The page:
Democracy in China

By AL DIAMON  |  December 31, 2008

The grave was no prison. In 1998, Martin won back his old House seat, whereupon he transformed himself into a shadowy behind-the-scenes specter. In 2000, he moved to the state Senate, rising to the assistant majority leader's post. In 2008, he again eluded the term-limit stake in the heart, shifting back to the House, where he found a developing leadership vacuum he could exploit to his benefit.

Hannah Pingree was the new speaker, but would be term-limited out in two years. Normally, that would have meant she'd be succeeded by the current majority leader. But John Piotti, the Democrats' second in command, was also termed out in 2010. That left only Majority Whip Seth Berry standing between Martin and his vengeance.

Berry, a two-term legislative lightweight, was no match for the Prince of Darkness. His bloodless corpse was found in an unused committee room. Imprinted on his forehead was an ancient curse that read, "Indefinitely postponed."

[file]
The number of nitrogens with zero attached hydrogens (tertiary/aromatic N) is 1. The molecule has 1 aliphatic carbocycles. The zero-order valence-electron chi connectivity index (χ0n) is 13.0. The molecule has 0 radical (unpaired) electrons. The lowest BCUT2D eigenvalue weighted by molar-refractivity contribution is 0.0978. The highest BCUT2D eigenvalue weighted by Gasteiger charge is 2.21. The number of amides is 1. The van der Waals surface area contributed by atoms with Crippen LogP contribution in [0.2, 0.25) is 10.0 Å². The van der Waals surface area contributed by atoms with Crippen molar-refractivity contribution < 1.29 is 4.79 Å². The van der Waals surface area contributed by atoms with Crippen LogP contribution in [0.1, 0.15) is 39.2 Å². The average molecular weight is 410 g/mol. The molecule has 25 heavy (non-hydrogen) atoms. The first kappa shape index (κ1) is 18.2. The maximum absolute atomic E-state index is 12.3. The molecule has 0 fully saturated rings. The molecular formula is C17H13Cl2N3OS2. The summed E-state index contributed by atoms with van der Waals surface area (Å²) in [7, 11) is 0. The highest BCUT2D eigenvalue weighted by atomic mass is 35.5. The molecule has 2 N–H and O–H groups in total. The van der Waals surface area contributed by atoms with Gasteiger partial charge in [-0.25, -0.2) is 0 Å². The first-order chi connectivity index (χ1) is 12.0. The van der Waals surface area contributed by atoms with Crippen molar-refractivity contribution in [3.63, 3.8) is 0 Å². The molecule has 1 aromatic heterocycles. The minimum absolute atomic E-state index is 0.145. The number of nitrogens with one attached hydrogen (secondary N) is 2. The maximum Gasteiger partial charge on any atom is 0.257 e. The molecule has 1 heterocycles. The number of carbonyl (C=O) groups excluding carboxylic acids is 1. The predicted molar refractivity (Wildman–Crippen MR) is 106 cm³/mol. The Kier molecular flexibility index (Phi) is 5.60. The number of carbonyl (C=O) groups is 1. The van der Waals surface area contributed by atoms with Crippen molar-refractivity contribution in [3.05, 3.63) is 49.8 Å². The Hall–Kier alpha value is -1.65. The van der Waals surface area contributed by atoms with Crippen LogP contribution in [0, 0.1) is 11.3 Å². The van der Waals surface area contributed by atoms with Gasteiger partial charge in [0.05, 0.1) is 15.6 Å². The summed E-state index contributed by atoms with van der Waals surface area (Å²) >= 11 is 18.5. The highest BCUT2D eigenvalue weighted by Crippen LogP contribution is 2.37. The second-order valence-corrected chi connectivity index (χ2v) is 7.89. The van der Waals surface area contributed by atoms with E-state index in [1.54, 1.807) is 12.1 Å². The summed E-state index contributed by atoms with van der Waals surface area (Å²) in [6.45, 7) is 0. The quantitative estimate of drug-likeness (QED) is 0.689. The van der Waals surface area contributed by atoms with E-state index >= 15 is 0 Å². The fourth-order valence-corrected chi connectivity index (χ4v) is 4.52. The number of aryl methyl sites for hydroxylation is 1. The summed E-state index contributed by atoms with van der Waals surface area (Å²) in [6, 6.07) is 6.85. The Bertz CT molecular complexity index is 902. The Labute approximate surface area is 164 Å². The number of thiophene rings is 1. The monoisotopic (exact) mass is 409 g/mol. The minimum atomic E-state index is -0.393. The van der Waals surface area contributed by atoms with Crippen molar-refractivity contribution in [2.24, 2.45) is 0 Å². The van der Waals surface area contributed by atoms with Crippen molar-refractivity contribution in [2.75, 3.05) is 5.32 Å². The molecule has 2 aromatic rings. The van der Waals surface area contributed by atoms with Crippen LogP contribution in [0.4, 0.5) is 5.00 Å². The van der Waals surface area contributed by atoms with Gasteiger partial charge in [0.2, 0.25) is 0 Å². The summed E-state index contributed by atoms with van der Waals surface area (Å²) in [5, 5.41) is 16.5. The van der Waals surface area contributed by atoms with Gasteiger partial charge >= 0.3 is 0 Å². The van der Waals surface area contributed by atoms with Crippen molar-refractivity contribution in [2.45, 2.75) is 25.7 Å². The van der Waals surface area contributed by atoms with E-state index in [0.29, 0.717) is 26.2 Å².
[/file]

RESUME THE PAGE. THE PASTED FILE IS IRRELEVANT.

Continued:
"Democracy may have come to China," said Martin, as he seized the speaker's gavel, "but I rule by other means."

That frightful vision was shattered by the ringing of the telephone. I blinked awake, safe in my bed. Had it all been a nightmare?

I looked out the window. The sun was rising in the east. The river was flowing toward the ocean. Wolves? None. Temperature? Normal.

With relief, I picked up the phone. It was a friend who works in a sporting goods store.

"Something strange happened yesterday," he said. "This crazy guy came in. He had red skin, horns, a tail, and cloven hooves."

"That's bizarre," I said.

"Oh, that's not the odd part," my friend said. "We get lobbyists in here all the time. They all look like that.

"The weird thing about this guy was he wanted to buy ice skates."

Damn me with faint praise or clear contempt by e-mailing aldiamon@herniahill.net.

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